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Named after the Dwarven emperor Segrinus I who conquered the province after more than a century of war, Segrinium is more commonly known by its residents as the Staglands. Formerly ruled by a coalition of halfling tribes, Segrinium is among the Dwarven Imperium's most unruly provinces

People of the StagEdit

In the years before Imperial rule, the Staglands' wooded hills were home to a variety of tribal halfling communities. These tribesmen were uncommonly adept gardeners and alchemists, and many Nethysian wizards still struggle to replicate the effects of halfling remedies. Every halfling village had its own herd of white deer, which were tended by designated herdrunners. While most herding cultures tend to be nomadic, the stagfolk built permanent villages, preferring to corral their herds in wide arcs around a settlement, returning occasionally to resupply or slaughter animals. At the time of slaughter, the bucks deemed healthy enough for work were blessed by the village elders and broken in for riding. Every halfling warrior of a certain age was expected to care for his own stag mount. As central as it was to the halfling lifestyle, it is unsurprising that the white deer (and the stag in particular) became a symbol of the varied cultures in the region.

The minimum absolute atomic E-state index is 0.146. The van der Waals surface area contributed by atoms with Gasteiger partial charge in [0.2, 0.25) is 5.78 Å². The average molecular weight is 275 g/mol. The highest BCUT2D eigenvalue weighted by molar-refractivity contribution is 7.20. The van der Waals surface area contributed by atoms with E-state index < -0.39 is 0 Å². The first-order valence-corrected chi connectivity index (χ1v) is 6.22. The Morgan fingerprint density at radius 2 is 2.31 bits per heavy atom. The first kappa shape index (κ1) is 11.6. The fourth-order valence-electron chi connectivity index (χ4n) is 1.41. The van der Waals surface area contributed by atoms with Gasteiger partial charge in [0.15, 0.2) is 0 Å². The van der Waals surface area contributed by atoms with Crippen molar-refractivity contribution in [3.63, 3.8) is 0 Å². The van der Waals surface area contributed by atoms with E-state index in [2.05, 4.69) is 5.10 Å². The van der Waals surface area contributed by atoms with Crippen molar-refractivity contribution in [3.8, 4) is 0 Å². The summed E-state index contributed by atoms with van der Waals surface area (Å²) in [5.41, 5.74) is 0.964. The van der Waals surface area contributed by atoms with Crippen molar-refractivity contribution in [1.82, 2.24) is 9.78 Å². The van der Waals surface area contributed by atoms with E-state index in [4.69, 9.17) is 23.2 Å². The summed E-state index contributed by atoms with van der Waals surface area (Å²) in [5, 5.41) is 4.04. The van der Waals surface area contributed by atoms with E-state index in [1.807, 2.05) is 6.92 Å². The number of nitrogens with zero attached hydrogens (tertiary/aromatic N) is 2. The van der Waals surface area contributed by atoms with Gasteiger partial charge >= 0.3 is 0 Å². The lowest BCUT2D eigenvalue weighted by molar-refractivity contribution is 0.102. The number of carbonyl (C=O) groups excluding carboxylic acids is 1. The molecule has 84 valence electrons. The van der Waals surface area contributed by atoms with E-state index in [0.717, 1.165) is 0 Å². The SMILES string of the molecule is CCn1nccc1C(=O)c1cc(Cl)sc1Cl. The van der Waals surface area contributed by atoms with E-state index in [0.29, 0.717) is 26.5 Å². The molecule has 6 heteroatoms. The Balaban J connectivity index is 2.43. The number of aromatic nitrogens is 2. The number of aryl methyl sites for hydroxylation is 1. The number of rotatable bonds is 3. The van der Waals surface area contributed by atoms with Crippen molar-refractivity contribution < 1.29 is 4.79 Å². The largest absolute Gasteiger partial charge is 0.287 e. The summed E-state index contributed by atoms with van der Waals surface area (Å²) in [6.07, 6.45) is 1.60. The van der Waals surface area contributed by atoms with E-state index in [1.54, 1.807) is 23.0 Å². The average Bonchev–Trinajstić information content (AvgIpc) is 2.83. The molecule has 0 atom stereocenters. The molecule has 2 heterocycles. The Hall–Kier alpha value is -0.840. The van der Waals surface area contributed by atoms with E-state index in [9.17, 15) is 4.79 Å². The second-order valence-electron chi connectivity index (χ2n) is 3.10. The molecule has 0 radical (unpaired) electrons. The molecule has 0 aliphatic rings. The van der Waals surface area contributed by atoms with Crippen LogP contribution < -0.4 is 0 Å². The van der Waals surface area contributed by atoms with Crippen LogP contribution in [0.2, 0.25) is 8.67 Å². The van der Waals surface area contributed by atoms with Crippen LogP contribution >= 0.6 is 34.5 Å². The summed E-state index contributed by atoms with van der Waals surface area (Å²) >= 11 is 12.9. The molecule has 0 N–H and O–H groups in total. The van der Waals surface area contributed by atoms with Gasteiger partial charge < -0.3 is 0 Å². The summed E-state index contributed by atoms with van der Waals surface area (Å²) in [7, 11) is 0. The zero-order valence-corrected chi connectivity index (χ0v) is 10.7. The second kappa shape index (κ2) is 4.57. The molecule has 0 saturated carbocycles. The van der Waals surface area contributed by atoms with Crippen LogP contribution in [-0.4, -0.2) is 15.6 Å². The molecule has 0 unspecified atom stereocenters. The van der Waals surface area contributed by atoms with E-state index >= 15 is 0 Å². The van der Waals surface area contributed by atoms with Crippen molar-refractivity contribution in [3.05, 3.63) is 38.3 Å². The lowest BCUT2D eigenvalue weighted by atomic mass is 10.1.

This way of life changed dramatically in the late 1200s, when the Dwarven Imperium began its conquest of the Staglands. Originally believing the region to be uninhabited, the dwarves were caught off-guard when stag riders began attacking their lumber operations in the area. This began a conflict spanning three separate wars and more than a hundred years, ultimately ending with the Imperial subjugation of halfling lands and citizenry.

Legacy and provincial ruleEdit

"Excepting a few rebellious savages, Segrinian halflings have responded very well to the civilizing influence of the Imperium. They are well-known to be excellent cooks and diligent workers."- Lesser Peoples of the Empire, by Ogunum Magni

Under Dwarven rule, the stagfolk are closely watched by their imperial magisters. Most halfling warriors were taken prisoner at the war's end, and their descendants have formed a large servant class within Dwarven settlements. Those that remained in the villages were allowed to keep their white herds under very strict conditions. Most importantly, no citizen of the Imperium is permitted to ride a stag or buck, an offense punishable by death in any Imperial court. This law, along with the bloody war that preceded it, has given rise to a widespread Dwarven superstition. A deer encountered on the road is an omen of bad luck, and encountering a stag is a sure sign that danger is coming.